Can I selling my house to my own company and rent it back to myself?

7 Replies

My wife and I are in the process of getting a divorce. Even though we don't get along in the marriage we are still good friends. I want to start investing in rental properties. I have been contemplating creating an LLC then refinancing my home we both own into the LLC. I then wanted to utilize some of the equity in our current home to buy her a place (Likely a foreclosure) to live also to be owned by the LLC. We would both make rent payments to the LLC and then utilize the equity and cash flow to continue purchasing additional rental properties.

My question is, has anyone done anything like this, is it possible and any pitfalls or land minds I need to be aware of besides being in business with my ex? I know thats a big one, but something I'm potentially prepared to do, through a jointly owned LLC.

Any advice would be greatly appreciated!!!

Thanks!

Gene

You might be able to get a lender to refinance it into an LLC as long as you personal guarantee the loan. Most lenders are aware of all the LLC fraud out there so be honest with the lender.


Joe Gore

Grats on staying friends with your ex. My ex. and I still get along great 14 years after the divorce.

Getting a loan for a property owned by an LLC means a commercial type loan. That means a slightly higher interest rate, higher down payments and short amortization periods. Prepayment penalties, balloons and ARMs are all candidates. A 30 year fixed rate loan won't be an option.

Paying rent into the LLC will have zero effect on your taxes or your ability to qualify for more loans. If anything it will hurt because you can't deduct your rent payments as an expense but the rental income would be income.

You're making things too complicated.  Refinance the house you are going to live in and transfer it into your name only.  Then you make the payments on that.  I think you want to get cash out and have her use that to buy her own house.  Do that.  She lives in it and makes the payments.  The two of you sort out how to handle the part of your payment that was for the money she used to buy her house.   Really, what you're doing is you are buying the house from you and her and cashing out her part of the equity.

Hello Jon,

I have a couple of questions.

1. What about the benefits of asset protection in this case? If he puts the LLC in a trust (that owns the home), woun't that offer some protection?

2. Also wouldn't the LLC would start building credit history and eventually take out loans without personal guarantees?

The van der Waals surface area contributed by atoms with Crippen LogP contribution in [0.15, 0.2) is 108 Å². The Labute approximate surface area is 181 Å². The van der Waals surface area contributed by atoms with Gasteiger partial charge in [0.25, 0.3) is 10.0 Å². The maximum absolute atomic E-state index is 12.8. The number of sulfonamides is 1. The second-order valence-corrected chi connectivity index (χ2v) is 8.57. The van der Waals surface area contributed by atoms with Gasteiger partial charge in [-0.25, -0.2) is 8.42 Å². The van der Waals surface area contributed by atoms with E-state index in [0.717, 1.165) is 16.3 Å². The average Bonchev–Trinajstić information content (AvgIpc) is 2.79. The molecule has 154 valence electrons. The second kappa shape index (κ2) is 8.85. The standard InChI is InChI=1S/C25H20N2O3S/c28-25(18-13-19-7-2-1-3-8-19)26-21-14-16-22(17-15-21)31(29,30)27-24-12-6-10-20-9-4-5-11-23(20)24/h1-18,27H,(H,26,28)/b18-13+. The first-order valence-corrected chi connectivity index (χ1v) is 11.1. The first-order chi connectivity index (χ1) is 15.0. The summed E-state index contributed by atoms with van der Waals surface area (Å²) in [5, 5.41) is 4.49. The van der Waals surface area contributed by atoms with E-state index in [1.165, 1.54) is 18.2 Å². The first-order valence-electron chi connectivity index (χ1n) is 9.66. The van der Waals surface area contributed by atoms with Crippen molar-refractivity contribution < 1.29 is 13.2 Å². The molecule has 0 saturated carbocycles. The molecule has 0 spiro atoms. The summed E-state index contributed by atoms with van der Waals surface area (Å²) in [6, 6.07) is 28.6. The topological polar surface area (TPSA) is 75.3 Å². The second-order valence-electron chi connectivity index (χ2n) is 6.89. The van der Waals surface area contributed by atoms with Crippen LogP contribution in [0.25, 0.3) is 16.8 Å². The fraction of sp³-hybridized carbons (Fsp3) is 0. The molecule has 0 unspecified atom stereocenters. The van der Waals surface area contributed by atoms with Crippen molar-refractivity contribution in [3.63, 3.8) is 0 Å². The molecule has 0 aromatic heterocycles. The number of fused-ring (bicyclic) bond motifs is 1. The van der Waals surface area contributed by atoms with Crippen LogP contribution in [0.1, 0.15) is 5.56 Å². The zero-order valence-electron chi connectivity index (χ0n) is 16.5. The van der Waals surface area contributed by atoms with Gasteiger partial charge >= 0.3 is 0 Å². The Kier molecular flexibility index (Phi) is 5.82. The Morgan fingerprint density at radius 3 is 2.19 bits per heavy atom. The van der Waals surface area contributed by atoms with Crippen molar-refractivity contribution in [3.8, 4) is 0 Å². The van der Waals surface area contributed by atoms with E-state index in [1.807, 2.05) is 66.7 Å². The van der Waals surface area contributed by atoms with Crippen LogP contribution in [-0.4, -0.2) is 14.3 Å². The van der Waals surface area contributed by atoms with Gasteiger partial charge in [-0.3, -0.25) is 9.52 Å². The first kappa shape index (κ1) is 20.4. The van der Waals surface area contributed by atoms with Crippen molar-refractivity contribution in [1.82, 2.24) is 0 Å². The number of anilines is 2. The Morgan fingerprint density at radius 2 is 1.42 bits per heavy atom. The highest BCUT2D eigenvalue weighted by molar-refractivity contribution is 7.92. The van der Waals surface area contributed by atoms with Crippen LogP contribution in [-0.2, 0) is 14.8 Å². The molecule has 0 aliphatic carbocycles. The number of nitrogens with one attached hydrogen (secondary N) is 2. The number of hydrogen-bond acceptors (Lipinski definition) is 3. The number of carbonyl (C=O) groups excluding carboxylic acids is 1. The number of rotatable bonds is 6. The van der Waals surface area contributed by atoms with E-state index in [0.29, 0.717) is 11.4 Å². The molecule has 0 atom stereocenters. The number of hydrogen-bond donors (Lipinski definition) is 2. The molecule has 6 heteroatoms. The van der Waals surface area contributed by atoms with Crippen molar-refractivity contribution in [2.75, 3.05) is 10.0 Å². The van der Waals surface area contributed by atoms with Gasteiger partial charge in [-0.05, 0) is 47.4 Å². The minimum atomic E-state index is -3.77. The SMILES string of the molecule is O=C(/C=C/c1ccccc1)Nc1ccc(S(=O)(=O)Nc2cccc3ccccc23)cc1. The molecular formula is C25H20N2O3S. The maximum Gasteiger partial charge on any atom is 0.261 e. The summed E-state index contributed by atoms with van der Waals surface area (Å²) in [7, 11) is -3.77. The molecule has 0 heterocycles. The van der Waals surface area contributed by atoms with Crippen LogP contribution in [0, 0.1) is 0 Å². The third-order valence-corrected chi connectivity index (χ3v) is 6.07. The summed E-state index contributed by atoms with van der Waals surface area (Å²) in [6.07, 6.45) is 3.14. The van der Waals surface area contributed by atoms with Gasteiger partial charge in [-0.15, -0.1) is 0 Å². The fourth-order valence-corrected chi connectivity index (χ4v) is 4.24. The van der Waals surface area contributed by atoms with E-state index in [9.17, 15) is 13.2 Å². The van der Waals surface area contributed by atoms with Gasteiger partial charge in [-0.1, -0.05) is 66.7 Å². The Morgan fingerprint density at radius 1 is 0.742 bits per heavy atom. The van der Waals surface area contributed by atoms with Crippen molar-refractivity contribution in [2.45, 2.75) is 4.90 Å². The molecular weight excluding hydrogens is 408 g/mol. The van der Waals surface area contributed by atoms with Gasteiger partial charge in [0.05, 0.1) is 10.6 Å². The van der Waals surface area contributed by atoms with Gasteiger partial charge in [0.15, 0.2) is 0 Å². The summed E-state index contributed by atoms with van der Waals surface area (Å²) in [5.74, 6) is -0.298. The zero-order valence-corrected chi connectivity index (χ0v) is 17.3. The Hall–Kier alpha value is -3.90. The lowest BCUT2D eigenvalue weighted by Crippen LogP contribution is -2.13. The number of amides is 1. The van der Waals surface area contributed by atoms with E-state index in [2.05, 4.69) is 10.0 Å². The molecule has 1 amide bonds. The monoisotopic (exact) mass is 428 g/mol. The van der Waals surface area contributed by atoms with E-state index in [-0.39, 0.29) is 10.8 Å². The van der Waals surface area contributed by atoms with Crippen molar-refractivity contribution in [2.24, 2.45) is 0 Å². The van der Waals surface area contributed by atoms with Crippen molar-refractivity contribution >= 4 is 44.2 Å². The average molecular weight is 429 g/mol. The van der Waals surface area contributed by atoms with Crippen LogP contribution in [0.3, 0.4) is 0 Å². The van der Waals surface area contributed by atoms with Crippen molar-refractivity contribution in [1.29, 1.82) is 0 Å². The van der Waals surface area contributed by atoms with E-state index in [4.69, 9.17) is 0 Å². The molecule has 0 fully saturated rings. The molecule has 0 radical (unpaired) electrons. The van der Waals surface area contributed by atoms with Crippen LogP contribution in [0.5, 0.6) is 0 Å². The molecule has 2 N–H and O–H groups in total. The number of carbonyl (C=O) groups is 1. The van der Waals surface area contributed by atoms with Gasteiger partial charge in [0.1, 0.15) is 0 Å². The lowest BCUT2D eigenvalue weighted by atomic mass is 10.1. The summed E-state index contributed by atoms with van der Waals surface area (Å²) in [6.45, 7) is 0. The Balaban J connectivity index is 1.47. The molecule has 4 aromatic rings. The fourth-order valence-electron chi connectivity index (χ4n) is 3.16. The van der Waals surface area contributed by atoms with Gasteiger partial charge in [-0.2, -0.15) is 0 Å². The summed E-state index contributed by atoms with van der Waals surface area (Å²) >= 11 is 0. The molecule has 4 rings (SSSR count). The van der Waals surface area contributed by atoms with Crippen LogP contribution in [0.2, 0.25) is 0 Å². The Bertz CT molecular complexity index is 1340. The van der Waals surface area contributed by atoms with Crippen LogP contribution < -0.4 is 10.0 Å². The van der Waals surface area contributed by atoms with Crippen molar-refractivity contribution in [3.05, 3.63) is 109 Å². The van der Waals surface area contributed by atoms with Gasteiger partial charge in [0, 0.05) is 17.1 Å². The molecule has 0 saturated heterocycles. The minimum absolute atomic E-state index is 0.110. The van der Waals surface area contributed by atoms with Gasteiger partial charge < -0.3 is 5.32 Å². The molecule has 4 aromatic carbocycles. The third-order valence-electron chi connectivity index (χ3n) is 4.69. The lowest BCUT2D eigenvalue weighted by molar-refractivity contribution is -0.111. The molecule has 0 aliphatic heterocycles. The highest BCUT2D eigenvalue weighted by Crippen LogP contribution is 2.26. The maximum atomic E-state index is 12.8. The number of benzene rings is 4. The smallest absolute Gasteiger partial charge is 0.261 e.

3. Wouldn't the LLC be able to write off bigger portions of maintenance costs because it's rental property?

4.  Most importantly, would this scenario be even allowed with the "arms length" clause?

thank you

Regardless of whatever you have for ideas to create entities and buy properties, you have to know one thing @Gene Hassell , you can't create an LLC and then charge yourself rent. You can but you can't claim it on your taxes. A Single member LLC is essentially non-existent in the eyes of the IRS. You can't claim income from yourself on the tax return for your own LLC.

You can create all of the LLCs that you want but the bank is going to require you to personally guarantee every loan. You're trying to game the system. It's not going to work out in the end. As the owner of the house and the owner of the LLC just do everything you were planning on doing in your original post but do it in your own name and you will save yourself the hassle and extra money spent on tax returns that don't result in any tax savings.

Originally posted by @Kevin Gorinshteyn :

Hello Jon,

I have a couple of questions.

1. What about the benefits of asset protection in this case? If he puts the LLC in a trust (that owns the home), woun't that offer some protection?

2. Also wouldn't the LLC would start building credit history and eventually take out loans without personal guarantees?

3. Wouldn't the LLC be able to write off bigger portions of maintenance costs because it's rental property?

4.  Most importantly, would this scenario be even allowed with the "arms length" clause?

thank you

 1 - As far as asset protection for your personal residence, all you need is a homestead

2 - A SMLLC will never build enough history to take out loans on its own credit without a personal guarantee unless you are Bill Gates

3 - Even if it's a rental property, it's his or his wife (ex wife's) primary residence so maintenance costs are not tax deductible whether it's in his own name, her name, an LLC, or any other corporate entity

4 - This scenario would not be allowed by the IRS

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